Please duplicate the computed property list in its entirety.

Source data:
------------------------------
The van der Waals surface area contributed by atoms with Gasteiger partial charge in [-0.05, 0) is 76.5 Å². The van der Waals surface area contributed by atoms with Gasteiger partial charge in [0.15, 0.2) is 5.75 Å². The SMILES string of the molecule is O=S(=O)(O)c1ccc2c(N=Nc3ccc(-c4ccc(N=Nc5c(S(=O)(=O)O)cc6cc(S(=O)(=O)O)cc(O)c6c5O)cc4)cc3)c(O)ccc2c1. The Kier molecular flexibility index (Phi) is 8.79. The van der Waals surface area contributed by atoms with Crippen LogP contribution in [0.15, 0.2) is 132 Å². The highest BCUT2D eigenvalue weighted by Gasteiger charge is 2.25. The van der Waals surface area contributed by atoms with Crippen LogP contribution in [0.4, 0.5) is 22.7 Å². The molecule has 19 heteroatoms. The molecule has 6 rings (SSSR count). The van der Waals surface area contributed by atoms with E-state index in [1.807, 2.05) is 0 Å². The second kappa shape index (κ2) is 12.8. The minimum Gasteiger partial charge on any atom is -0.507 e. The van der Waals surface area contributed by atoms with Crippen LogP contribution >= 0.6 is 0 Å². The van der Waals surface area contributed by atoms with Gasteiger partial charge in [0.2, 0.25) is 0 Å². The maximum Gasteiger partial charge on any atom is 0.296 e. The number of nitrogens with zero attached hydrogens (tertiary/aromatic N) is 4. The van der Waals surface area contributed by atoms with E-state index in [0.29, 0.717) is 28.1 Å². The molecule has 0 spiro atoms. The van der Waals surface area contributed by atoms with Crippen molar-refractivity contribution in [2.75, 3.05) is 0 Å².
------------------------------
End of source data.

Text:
The van der Waals surface area contributed by atoms with Gasteiger partial charge in [-0.05, 0) is 76.5 Å². The van der Waals surface area contributed by atoms with Gasteiger partial charge in [0.15, 0.2) is 5.75 Å². The SMILES string of the molecule is O=S(=O)(O)c1ccc2c(N=Nc3ccc(-c4ccc(N=Nc5c(S(=O)(=O)O)cc6cc(S(=O)(=O)O)cc(O)c6c5O)cc4)cc3)c(O)ccc2c1. The Kier molecular flexibility index (Phi) is 8.79. The van der Waals surface area contributed by atoms with Crippen LogP contribution in [0.15, 0.2) is 132 Å². The highest BCUT2D eigenvalue weighted by Gasteiger charge is 2.25. The van der Waals surface area contributed by atoms with Crippen LogP contribution in [0.4, 0.5) is 22.7 Å². The molecule has 19 heteroatoms. The molecule has 6 rings (SSSR count). The van der Waals surface area contributed by atoms with E-state index in [1.807, 2.05) is 0 Å². The second kappa shape index (κ2) is 12.8. The minimum Gasteiger partial charge on any atom is -0.507 e. The van der Waals surface area contributed by atoms with Crippen LogP contribution >= 0.6 is 0 Å². The van der Waals surface area contributed by atoms with Gasteiger partial charge in [0.2, 0.25) is 0 Å². The maximum Gasteiger partial charge on any atom is 0.296 e. The number of nitrogens with zero attached hydrogens (tertiary/aromatic N) is 4. The van der Waals surface area contributed by atoms with E-state index in [0.29, 0.717) is 28.1 Å². The molecule has 0 spiro atoms. The van der Waals surface area contributed by atoms with Crippen molar-refractivity contribution in [2.75, 3.05) is 0 Å².